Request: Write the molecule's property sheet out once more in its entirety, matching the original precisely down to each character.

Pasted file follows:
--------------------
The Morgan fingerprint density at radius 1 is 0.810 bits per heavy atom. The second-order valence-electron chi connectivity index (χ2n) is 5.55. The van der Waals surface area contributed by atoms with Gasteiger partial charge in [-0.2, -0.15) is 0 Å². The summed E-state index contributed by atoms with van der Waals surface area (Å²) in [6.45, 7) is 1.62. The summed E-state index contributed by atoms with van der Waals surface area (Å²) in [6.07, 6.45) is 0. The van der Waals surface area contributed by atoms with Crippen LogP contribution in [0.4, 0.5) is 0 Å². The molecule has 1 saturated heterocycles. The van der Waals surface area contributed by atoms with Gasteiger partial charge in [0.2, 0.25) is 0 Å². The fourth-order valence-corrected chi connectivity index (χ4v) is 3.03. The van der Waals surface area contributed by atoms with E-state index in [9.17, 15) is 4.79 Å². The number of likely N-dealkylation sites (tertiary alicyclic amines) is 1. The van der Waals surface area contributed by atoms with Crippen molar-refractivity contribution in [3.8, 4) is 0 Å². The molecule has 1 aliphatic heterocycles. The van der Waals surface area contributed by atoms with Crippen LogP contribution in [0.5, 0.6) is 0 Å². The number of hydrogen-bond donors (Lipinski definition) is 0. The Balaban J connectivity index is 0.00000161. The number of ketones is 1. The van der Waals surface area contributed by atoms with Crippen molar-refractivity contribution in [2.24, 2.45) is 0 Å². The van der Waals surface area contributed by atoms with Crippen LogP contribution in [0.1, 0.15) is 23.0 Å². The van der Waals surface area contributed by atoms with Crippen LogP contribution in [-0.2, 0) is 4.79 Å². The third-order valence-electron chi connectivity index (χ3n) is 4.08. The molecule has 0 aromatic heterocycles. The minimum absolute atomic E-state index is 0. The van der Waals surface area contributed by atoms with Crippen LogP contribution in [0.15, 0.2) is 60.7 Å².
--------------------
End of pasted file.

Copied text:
The Morgan fingerprint density at radius 1 is 0.810 bits per heavy atom. The second-order valence-electron chi connectivity index (χ2n) is 5.55. The van der Waals surface area contributed by atoms with Gasteiger partial charge in [-0.2, -0.15) is 0 Å². The summed E-state index contributed by atoms with van der Waals surface area (Å²) in [6.45, 7) is 1.62. The summed E-state index contributed by atoms with van der Waals surface area (Å²) in [6.07, 6.45) is 0. The van der Waals surface area contributed by atoms with Crippen LogP contribution in [0.4, 0.5) is 0 Å². The molecule has 1 saturated heterocycles. The van der Waals surface area contributed by atoms with Gasteiger partial charge in [0.2, 0.25) is 0 Å². The fourth-order valence-corrected chi connectivity index (χ4v) is 3.03. The van der Waals surface area contributed by atoms with E-state index in [9.17, 15) is 4.79 Å². The number of likely N-dealkylation sites (tertiary alicyclic amines) is 1. The van der Waals surface area contributed by atoms with Crippen molar-refractivity contribution in [3.8, 4) is 0 Å². The molecule has 1 aliphatic heterocycles. The van der Waals surface area contributed by atoms with Crippen LogP contribution in [0.5, 0.6) is 0 Å². The number of hydrogen-bond donors (Lipinski definition) is 0. The Balaban J connectivity index is 0.00000161. The number of ketones is 1. The van der Waals surface area contributed by atoms with Crippen molar-refractivity contribution in [2.24, 2.45) is 0 Å². The van der Waals surface area contributed by atoms with Crippen LogP contribution in [0.1, 0.15) is 23.0 Å². The van der Waals surface area contributed by atoms with Crippen LogP contribution in [-0.2, 0) is 4.79 Å². The third-order valence-electron chi connectivity index (χ3n) is 4.08. The molecule has 0 aromatic heterocycles. The minimum absolute atomic E-state index is 0. The van der Waals surface area contributed by atoms with Crippen LogP contribution in [0.15, 0.2) is 60.7 Å².